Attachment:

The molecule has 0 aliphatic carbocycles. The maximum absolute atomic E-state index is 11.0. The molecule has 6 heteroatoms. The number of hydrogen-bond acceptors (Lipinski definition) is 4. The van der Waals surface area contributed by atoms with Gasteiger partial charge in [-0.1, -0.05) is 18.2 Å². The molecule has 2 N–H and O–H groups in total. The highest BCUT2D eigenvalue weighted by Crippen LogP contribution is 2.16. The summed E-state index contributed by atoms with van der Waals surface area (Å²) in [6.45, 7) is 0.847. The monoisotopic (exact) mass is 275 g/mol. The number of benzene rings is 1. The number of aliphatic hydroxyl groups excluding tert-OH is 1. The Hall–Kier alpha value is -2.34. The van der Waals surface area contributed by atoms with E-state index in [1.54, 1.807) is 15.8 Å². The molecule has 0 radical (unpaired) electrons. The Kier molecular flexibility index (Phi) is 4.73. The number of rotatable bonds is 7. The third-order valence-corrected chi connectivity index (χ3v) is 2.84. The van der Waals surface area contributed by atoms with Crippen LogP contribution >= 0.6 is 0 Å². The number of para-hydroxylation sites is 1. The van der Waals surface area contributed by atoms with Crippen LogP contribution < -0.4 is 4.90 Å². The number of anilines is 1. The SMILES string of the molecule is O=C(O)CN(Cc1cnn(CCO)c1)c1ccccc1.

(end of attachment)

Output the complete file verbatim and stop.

The molecule has 0 aliphatic carbocycles. The maximum absolute atomic E-state index is 11.0. The molecule has 6 heteroatoms. The number of hydrogen-bond acceptors (Lipinski definition) is 4. The van der Waals surface area contributed by atoms with Gasteiger partial charge in [-0.1, -0.05) is 18.2 Å². The molecule has 2 N–H and O–H groups in total. The highest BCUT2D eigenvalue weighted by Crippen LogP contribution is 2.16. The summed E-state index contributed by atoms with van der Waals surface area (Å²) in [6.45, 7) is 0.847. The monoisotopic (exact) mass is 275 g/mol. The number of benzene rings is 1. The number of aliphatic hydroxyl groups excluding tert-OH is 1. The Hall–Kier alpha value is -2.34. The van der Waals surface area contributed by atoms with E-state index in [1.54, 1.807) is 15.8 Å². The molecule has 0 radical (unpaired) electrons. The Kier molecular flexibility index (Phi) is 4.73. The number of rotatable bonds is 7. The third-order valence-corrected chi connectivity index (χ3v) is 2.84. The van der Waals surface area contributed by atoms with Crippen LogP contribution >= 0.6 is 0 Å². The number of para-hydroxylation sites is 1. The van der Waals surface area contributed by atoms with Crippen LogP contribution < -0.4 is 4.90 Å². The number of anilines is 1. The SMILES string of the molecule is O=C(O)CN(Cc1cnn(CCO)c1)c1ccccc1.